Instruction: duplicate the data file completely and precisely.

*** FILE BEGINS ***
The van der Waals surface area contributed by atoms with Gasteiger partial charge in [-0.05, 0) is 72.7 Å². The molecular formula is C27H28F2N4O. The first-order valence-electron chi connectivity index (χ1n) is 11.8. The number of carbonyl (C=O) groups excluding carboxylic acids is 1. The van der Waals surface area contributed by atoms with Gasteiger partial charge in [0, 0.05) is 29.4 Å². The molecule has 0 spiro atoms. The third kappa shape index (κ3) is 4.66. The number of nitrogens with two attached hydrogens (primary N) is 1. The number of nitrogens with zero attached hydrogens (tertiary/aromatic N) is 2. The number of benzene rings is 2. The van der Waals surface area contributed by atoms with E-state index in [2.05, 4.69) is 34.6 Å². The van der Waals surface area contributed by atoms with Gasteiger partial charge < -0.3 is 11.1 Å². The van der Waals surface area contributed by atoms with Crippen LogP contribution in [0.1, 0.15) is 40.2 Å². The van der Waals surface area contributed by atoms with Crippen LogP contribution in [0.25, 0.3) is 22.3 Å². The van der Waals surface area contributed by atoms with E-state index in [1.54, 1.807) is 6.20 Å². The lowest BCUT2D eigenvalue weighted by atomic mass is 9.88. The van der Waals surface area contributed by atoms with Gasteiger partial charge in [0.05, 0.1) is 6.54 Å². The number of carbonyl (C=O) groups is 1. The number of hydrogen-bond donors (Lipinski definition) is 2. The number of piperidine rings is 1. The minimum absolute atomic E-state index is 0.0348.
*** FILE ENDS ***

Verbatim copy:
The van der Waals surface area contributed by atoms with Gasteiger partial charge in [-0.05, 0) is 72.7 Å². The molecular formula is C27H28F2N4O. The first-order valence-electron chi connectivity index (χ1n) is 11.8. The number of carbonyl (C=O) groups excluding carboxylic acids is 1. The van der Waals surface area contributed by atoms with Gasteiger partial charge in [0, 0.05) is 29.4 Å². The molecule has 0 spiro atoms. The third kappa shape index (κ3) is 4.66. The number of nitrogens with two attached hydrogens (primary N) is 1. The number of nitrogens with zero attached hydrogens (tertiary/aromatic N) is 2. The number of benzene rings is 2. The van der Waals surface area contributed by atoms with E-state index in [2.05, 4.69) is 34.6 Å². The van der Waals surface area contributed by atoms with Gasteiger partial charge < -0.3 is 11.1 Å². The van der Waals surface area contributed by atoms with Crippen LogP contribution in [0.1, 0.15) is 40.2 Å². The van der Waals surface area contributed by atoms with Crippen LogP contribution in [0.25, 0.3) is 22.3 Å². The van der Waals surface area contributed by atoms with E-state index in [1.54, 1.807) is 6.20 Å². The lowest BCUT2D eigenvalue weighted by atomic mass is 9.88. The van der Waals surface area contributed by atoms with Gasteiger partial charge in [0.05, 0.1) is 6.54 Å². The number of carbonyl (C=O) groups is 1. The number of hydrogen-bond donors (Lipinski definition) is 2. The number of piperidine rings is 1. The minimum absolute atomic E-state index is 0.0348.